It was brief. “I love you,” I said. Shirley responded, “I love you too. See you in the morning.” I remember wondering if those might be our last words to each other.

I was shocked to learn that, while I was being flown to Edmonton, Shirley was at the Overlander Park Lodge washing the blood out of my clothing and off my wallet. “It took a long time for the water to start running clear,” she later told me.

I remember wondering if those might be our last words to each other

As the story continues it is based on Shirley’s recollections and on a detailed report sent to me from the hospital. In a nutshell, I was sedated and intubated while the doctors worked to locate the source of the bleed. An endoscopy revealed that an artery in my stomach had ruptured. It is a somewhat rare condition called a “Dieulafoy lesion”. A repair was attempted and I spent 7 days in the ICU.

I was moved to the GI Ward on Sept. 26, but the same day it was discovered that the artery was bleeding again. I was sedated and intubated a second time, and a more aggressive repair was done. I was moved back into the ICU where I spent 14 more days. I developed an e-coli infection, a high fever and pneumonia. It was another critical time, with recovery not guaranteed.

At two different times a “massive transfusion protocol” was ordered. Shirley saw me with IV lines in both arms, both legs and in my neck. She was alarmed to see my left arm and hand grotesquely swollen and purple/black in colour. A nurse told Shirley that, in total, I had received 27 units of blood.

A nurse told Shirley that I had received a total of 27 units of blood

Behind the scenes many were praying for my recovery. And slowly the healing began. I remember when I was helped to stand for the first time. It took all my strength to rise from the edge of my bed. My son Tim, who had travelled to Edmonton to visit me, recorded the event.

After a month of excellent care at the University of Alberta Hospital, I was transported to our local hospital in BC, thanks to donations to a go-fund-me started by my daughter-in-law Jennifer. The donations covered the full cost of the air ambulance.

I wrote to thank the owner of the company who provided the transportation at a great discount. He wrote back, “The cost of your air ambulance has been donated to help support those in need of medical care in a refugee camp in Uganda.”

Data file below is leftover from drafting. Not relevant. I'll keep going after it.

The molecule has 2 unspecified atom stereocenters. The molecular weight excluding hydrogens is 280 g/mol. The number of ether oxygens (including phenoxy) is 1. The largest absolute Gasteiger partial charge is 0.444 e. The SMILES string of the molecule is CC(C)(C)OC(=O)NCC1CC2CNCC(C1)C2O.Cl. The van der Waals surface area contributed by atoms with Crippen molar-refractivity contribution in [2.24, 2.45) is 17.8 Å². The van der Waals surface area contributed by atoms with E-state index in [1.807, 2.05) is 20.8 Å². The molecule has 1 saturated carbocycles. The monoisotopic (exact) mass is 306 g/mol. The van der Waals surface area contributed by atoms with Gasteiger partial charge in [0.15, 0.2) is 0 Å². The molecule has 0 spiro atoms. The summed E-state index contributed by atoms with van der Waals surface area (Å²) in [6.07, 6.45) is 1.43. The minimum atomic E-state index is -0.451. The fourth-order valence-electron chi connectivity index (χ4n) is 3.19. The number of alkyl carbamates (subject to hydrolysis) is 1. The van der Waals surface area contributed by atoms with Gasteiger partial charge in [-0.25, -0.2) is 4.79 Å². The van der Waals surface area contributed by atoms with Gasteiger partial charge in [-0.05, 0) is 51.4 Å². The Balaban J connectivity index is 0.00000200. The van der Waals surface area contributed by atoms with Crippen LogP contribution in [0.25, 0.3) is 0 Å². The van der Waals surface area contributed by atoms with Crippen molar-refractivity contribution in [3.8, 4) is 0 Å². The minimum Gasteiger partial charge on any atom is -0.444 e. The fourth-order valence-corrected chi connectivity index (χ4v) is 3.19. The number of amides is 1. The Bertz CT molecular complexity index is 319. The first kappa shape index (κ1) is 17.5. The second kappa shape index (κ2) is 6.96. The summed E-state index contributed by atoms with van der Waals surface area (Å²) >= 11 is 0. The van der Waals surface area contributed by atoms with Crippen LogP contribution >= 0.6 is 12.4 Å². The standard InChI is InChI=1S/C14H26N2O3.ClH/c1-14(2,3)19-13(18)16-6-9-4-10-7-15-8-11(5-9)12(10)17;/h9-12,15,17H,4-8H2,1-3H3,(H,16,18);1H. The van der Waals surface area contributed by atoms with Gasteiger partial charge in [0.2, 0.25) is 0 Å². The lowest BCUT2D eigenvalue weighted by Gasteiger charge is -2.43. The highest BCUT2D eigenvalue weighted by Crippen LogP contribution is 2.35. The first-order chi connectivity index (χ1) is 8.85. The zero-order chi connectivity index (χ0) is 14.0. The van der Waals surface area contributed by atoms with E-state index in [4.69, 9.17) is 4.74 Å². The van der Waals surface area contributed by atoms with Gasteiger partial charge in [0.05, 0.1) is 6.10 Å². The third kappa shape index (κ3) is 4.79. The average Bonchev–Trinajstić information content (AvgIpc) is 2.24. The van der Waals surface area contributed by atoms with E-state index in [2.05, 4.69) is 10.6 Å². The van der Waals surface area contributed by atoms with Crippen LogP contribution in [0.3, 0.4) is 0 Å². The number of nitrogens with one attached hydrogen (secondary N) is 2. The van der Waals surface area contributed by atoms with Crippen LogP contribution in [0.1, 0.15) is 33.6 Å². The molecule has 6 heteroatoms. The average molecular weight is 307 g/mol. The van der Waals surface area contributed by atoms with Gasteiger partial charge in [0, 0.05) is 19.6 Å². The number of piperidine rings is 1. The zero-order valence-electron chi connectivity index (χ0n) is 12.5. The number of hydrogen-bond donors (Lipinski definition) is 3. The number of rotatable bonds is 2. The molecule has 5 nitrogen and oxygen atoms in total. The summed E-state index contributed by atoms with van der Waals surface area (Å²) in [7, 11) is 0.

So those who contributed not only blessed me. You also helped these Ugandan refugees.

Once in Nanaimo Regional Hospital I began to turn the corner. Weeks in a hospital bed take an enormous toll on your strength and mobility.

Soon I was walking with a walker. Then I was moved to the rehab unit where I was slowly introduced to exercises in the gym. I kept walking the halls. One day my feeding tube was removed and I was introduced to real food. A few days later, on November 9th, I was discharged—seven and a half weeks after that infamous September 18.

During all that time Shirley visited me every day except one, when I was undergoing a number of procedures. While in Edmonton, she stayed with her cousin Ev. Shirley was my advocate. One doctor phoned to ask, “Was your husband receiving home care before this all happened?” She assured the doctor that I was a fit 76-year-old, going to the gym, walking, skiing. “OK. We are going to get him rehab’d back to where he was,” the doctor responded.

My strength and balance have been returning. I’m at perhaps 80% of where I was. I feel great. Most of all I feel grateful to God for sparing my life and allowing me to return home to my sweet Shirley. The term “Home for Christmas” took on new meaning this year.